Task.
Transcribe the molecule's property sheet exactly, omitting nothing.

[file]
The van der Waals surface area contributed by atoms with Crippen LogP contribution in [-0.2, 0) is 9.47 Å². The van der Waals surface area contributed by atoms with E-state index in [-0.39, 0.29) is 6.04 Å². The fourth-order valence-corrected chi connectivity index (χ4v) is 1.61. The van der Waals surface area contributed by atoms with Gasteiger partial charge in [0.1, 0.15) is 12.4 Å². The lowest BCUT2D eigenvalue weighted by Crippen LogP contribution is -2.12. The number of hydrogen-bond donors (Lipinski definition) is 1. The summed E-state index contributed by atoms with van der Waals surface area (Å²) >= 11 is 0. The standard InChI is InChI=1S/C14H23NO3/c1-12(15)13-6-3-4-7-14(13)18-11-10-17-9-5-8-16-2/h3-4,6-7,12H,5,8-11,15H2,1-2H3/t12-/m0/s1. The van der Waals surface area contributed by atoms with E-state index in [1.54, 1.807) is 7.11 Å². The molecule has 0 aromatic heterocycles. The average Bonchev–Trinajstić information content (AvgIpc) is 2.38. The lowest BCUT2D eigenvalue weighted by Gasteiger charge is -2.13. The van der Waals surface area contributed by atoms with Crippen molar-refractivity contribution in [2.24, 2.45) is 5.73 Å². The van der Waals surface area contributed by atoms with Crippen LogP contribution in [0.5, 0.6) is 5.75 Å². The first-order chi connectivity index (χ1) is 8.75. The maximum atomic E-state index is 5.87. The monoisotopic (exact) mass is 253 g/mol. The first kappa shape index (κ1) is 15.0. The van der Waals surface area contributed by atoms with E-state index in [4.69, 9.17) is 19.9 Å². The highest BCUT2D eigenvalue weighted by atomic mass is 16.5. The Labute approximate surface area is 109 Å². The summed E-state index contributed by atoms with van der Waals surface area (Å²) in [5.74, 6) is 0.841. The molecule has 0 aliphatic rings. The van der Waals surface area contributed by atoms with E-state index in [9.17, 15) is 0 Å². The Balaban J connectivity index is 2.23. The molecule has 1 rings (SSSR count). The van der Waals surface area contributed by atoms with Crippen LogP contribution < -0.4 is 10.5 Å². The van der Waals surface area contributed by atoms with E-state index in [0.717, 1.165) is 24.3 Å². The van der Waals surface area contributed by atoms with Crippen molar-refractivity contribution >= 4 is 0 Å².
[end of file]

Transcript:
The van der Waals surface area contributed by atoms with Crippen LogP contribution in [-0.2, 0) is 9.47 Å². The van der Waals surface area contributed by atoms with E-state index in [-0.39, 0.29) is 6.04 Å². The fourth-order valence-corrected chi connectivity index (χ4v) is 1.61. The van der Waals surface area contributed by atoms with Gasteiger partial charge in [0.1, 0.15) is 12.4 Å². The lowest BCUT2D eigenvalue weighted by Crippen LogP contribution is -2.12. The number of hydrogen-bond donors (Lipinski definition) is 1. The summed E-state index contributed by atoms with van der Waals surface area (Å²) >= 11 is 0. The standard InChI is InChI=1S/C14H23NO3/c1-12(15)13-6-3-4-7-14(13)18-11-10-17-9-5-8-16-2/h3-4,6-7,12H,5,8-11,15H2,1-2H3/t12-/m0/s1. The van der Waals surface area contributed by atoms with E-state index in [1.54, 1.807) is 7.11 Å². The molecule has 0 aromatic heterocycles. The average Bonchev–Trinajstić information content (AvgIpc) is 2.38. The lowest BCUT2D eigenvalue weighted by Gasteiger charge is -2.13. The van der Waals surface area contributed by atoms with Crippen molar-refractivity contribution in [2.24, 2.45) is 5.73 Å². The van der Waals surface area contributed by atoms with Crippen LogP contribution in [0.5, 0.6) is 5.75 Å². The first-order chi connectivity index (χ1) is 8.75. The maximum atomic E-state index is 5.87. The monoisotopic (exact) mass is 253 g/mol. The first kappa shape index (κ1) is 15.0. The van der Waals surface area contributed by atoms with E-state index in [4.69, 9.17) is 19.9 Å². The highest BCUT2D eigenvalue weighted by atomic mass is 16.5. The Labute approximate surface area is 109 Å². The summed E-state index contributed by atoms with van der Waals surface area (Å²) in [5.74, 6) is 0.841. The molecule has 0 aliphatic rings. The van der Waals surface area contributed by atoms with E-state index in [9.17, 15) is 0 Å². The Balaban J connectivity index is 2.23. The molecule has 1 rings (SSSR count). The van der Waals surface area contributed by atoms with Crippen LogP contribution < -0.4 is 10.5 Å². The van der Waals surface area contributed by atoms with E-state index in [0.717, 1.165) is 24.3 Å². The van der Waals surface area contributed by atoms with Crippen molar-refractivity contribution >= 4 is 0 Å².